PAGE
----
With the latest dismal jobs report still fresh in the nation’s mind, it becomes increasingly clear that our current job creation efforts just aren’t cutting it. It is time to take action on facilitating new, emerging sectors that have been proven to create employment opportunities. A new study from the Brookings Institution found that from 2003 to 2010, the clean economy grew by 8.3 percent—almost double what the overall economy grew during those years. Further, the clean economy currently employs 2.7 million workers across a diverse group of industries—more than the biosciences and fossil fuel sectors.
Offshore wind energy is one sector of the clean economy that has been able to realize its job-creating potential in other parts of the world. While America has yet to install our first offshore turbine, other countries are moving quickly to capitalize on this vast resource. France waded into the fray most recently with the announcement of a plan for five offshore wind projects with a combined capacity of three GW—an endeavor they project will support more than 10,000 jobs in the first round of bidding.
While the enormous opportunity for offshore wind energy from America’s oceans has been known for years, an area of lesser focus but perhaps comparable opportunity is the Great Lakes. Winds there average between 17.9 and 20.1 mph, just a bit slower than the storied gales off the northern Atlantic coast. And although recent studies continue to affirm that the benefits of offshore wind in the Great Lakes outweigh the potential drawbacks, area developers—like their saltwater counterparts—have yet to reap the benefits of this massive untapped resource.
Last month, CAP’s Michael Conathan and Richard Caperton detailed how far behind the United States has fallen in offshore wind development. As dozens of U.S.-based projects hang in financial and regulatory limbo, Europe has nearly 3,000 MW of installed capacity with permits issued for an additional 22,000 MW. And China has over 100 MW installed and has issued permits for 13,600 MW more. The CAP report echoed a Pike Research study citing favorable public policy and a market-based approach as factors facilitating Europe’s booming industry.
America’s snail-paced race for offshore wind has been dominated by projects along the Atlantic seaboard, but a dedicated group of Ohioans believes they can be first. Encouraged by public support and the results of multiple feasibility studies, Cleveland-based Lake Erie Energy Development Corporation, or LEEDCo, is a collaboration between Cuyahoga and Lorain counties, the Cleveland Foundation, the City of Cleveland, and NorTech Energy. Its goal: a 20 MW project that will serve as a catalyst for freshwater wind development across the eight-state region, while simultaneously driving wind turbine manufacturing to Ohio’s existing component and construction materials industries. Its mission is rooted in a statewide initiative spurred by a renewable energy report issued in 2004, and its operations received a tremendous boost from former Gov. Ted Strickland, whose last act as outgoing governor granted the company exclusive development rights to a portion of the lakebed owned by the state.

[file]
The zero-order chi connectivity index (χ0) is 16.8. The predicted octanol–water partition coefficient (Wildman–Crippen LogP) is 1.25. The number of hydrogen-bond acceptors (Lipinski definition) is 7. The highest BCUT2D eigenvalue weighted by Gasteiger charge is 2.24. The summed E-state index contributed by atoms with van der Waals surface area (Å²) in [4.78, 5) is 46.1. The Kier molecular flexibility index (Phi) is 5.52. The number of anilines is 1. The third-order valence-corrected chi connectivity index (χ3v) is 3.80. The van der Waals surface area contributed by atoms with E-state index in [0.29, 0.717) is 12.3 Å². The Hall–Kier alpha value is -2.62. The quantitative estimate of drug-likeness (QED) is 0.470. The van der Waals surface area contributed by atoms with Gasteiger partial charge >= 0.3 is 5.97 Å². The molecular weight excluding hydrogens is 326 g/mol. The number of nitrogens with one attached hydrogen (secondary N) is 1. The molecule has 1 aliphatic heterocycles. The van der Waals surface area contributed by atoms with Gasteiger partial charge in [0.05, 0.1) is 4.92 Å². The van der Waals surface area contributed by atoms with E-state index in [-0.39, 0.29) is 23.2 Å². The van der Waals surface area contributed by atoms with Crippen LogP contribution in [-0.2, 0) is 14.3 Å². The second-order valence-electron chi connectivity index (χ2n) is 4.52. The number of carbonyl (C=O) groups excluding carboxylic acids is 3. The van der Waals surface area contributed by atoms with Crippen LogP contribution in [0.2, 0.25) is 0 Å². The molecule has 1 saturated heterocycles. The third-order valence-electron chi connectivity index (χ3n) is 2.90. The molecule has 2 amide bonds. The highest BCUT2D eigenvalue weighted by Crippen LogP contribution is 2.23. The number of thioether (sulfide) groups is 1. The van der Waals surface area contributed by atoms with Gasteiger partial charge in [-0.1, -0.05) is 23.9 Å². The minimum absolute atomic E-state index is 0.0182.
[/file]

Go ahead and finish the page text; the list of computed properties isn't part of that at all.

Both the Ohio initiative and Strickland’s 11th-hour action were inspired in part by the potential to reverse painful job losses in the region. Overall, Ohio lost 418,000 manufacturing jobs from 1999 to 2009, and Cuyahoga County, which borders Lake Erie and includes the city of Cleveland, was the hardest hit in the state.
In addition to the economic benefits, a commitment to renewable energy in the Great Lakes has the potential to significantly reduce harmful carbon dioxide emissions across the region. According to a report by the Environmental Integrity Project, “C02 emissions from power plants in the eight Great Lakes states totaled an estimated 679 million tons in 2010, nearly 30% of the US total for that year.”